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A self-taught artist\, a nd during his lifetime a legendary bohemian\, Bilbo was known for his large r-than-life persona\, which he actively cultivated through autobiographical texts that included\, for example\, accounts of being Al Capone&rsquo\;s b odyguard in the 1930s. In his 1948 autobiography\, he described himself as &ldquo\;an Artist\, Author\, Sculptor\, Art Dealer\, Philosopher\, Psycholo gist\, Traveller\, and a Modernist Fighter for Humanity&rdquo\;.

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Through his inherent individualism\, artistic d rive\, and eccentricities\, Bilbo&rsquo\;s work evokes and references both his childhood history from Berlin as well as the atrocities he faced as a G erman Jewish refugee during the twentieth century. A surreal middle ground is achieved within his work\, using political satire and dark humour to cre ate an overture which connects outsider to insider\, reality to fiction.

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Jane England\, Director of England & \; Co. and foremost scholar on the artist&rsquo\;s work\, notes: &ldquo\;Ma ny of Bilbo&rsquo\;s drawings reflect the Socialist outlook and anti-Capita list views he shared with other German artists such as George Grosz and Joh n Heartfield. Bilbo&rsquo\;s satiric drawings with their ironic captions co nvey his deeply felt political ideas&mdash\;he \;took the role of an ou tsider in his life and work\, and was a passionate and irreverent social cr itic. Other drawings depict his bizarre\, sometime sexual\, and often viole nt fantasies: they emerged from doodles and improvisations and reflect his obsessions. The titles he inscribed on them are as idiosyncratic as the dra wings: surreal\, absurdist\, crude\, often humorous&rdquo\;.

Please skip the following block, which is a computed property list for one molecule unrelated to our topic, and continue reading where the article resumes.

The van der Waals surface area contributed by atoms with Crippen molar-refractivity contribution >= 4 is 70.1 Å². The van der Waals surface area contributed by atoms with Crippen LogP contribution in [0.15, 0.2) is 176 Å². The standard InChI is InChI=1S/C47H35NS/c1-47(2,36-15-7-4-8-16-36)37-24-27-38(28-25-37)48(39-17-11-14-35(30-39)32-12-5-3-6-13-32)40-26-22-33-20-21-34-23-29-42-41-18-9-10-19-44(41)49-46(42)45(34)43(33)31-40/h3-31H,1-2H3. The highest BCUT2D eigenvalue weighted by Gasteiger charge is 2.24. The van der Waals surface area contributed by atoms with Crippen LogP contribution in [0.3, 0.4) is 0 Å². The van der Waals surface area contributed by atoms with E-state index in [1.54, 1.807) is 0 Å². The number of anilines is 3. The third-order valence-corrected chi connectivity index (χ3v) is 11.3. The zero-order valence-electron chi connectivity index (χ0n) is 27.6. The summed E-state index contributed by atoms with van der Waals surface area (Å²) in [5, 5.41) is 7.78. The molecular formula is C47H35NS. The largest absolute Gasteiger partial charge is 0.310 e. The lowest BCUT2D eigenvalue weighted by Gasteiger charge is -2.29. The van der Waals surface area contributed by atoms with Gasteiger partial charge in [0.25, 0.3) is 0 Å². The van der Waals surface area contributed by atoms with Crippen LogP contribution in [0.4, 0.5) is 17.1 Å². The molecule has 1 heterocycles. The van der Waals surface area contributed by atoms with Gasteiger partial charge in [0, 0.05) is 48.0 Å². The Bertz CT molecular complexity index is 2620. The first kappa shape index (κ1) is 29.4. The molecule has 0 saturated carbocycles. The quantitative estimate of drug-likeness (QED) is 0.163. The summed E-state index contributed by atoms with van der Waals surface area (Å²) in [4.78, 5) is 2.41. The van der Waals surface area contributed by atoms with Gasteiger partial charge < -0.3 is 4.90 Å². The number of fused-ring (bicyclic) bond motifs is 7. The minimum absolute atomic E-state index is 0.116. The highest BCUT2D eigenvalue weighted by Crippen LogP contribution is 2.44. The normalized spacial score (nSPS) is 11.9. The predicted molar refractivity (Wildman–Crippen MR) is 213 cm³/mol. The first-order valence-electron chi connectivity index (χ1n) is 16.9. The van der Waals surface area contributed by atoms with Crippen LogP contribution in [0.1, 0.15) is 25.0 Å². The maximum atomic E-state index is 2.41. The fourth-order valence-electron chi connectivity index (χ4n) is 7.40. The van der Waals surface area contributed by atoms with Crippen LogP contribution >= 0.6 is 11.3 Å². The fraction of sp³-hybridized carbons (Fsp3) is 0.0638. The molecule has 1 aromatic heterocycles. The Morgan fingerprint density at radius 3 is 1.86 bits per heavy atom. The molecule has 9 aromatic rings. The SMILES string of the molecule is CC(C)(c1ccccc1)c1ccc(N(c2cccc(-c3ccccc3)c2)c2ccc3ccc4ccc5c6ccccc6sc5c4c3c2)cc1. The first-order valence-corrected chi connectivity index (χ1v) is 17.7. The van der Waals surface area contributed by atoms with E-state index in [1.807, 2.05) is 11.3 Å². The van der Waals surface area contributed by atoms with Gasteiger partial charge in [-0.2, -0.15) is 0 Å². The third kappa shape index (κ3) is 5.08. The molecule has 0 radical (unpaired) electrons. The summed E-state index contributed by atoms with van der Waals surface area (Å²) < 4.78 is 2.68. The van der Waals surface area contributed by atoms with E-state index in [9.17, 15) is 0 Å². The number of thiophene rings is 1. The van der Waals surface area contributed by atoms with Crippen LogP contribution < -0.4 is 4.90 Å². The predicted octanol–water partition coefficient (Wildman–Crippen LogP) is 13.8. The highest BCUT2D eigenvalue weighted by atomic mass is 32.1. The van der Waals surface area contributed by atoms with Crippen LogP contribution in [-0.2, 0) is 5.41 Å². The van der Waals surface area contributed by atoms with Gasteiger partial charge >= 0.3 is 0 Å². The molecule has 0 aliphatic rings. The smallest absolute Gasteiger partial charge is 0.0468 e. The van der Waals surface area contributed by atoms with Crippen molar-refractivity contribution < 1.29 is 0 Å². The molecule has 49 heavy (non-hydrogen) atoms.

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Born as Hugo Baruch in Berlin in 1907\, the artist adopted the name &ldquo\;Jack Bilbo&rdquo\; in 1922. He fled Germany in 1933 after campaigning against t he Nazis\, who confiscated his family&rsquo\;s business\, a world-renowned theatre outfitting company. He ran a bar for a few years in Spain\, before settling in London in 1936\, the same year he began to sculpt and paint and exhibit his works. After being interned in 1939 on the Isle of Man\, Bilbo returned to London and founded the Modern Art Gallery in 1941\, where he s howed works by Pablo Picasso and Kurt Schwitters alongside unknown artists\ , and held evening readings of Dadaist poetry and his own fantastical stori es. In 1946\, he moved to Weybridge and created monumental figurative sculp tures in cement in the gardens of his home\, until relocating to the south of France in the early 1950s. Bilbo was reinstated as a German citizen in 1 956 and returned to live in his native Berlin\, where he continued to paint and exhibit until his death in 1967.

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Bilbo is survived by his dau ghter\, Merry\, and his grandson\, the artist Ben Woodeson.

DTEND:20141004 DTSTAMP:20140831T101612 DTSTART:20140904 GEO:51.5094225;-0.1430438 LOCATION:David Zwirner\, London\,24 Grafton Street \nLondon\, \, W1S 4EZ SEQUENCE:0 SUMMARY:Solo Exhibition\, Jack Bilbo UID:353377 END:VEVENT BEGIN:VEVENT DTEND:200000 DTSTAMP:20140831T101612 DTSTART:180000 GEO:51.5094225;-0.1430438 LOCATION:David Zwirner\, London\,24 Grafton Street \nLondon\, \, W1S 4EZ SEQUENCE:0 SUMMARY:Solo Exhibition\, Jack Bilbo UID:353378 END:VEVENT BEGIN:VEVENT DESCRIPTION: DTEND:20141029 DTSTAMP:20140831T101613 DTSTART:20140916 GEO:51.4698422;-0.0717198 LOCATION:Hannah Barry Gallery\,4 Holly Grove Peckham\nLondon\, SE15 5DF SEQUENCE:0 SUMMARY:Clear Black Smoke\, MOHAMMED QASIM ASHFAQ UID:352886 END:VEVENT BEGIN:VEVENT DTEND:210000 DTSTAMP:20140831T101613 DTSTART:183000 GEO:51.4698422;-0.0717198 LOCATION:Hannah Barry Gallery\,4 Holly Grove Peckham\nLondon\, SE15 5DF SEQUENCE:0 SUMMARY:Clear Black Smoke\, MOHAMMED QASIM ASHFAQ UID:352887 END:VEVENT BEGIN:VEVENT DESCRIPTION: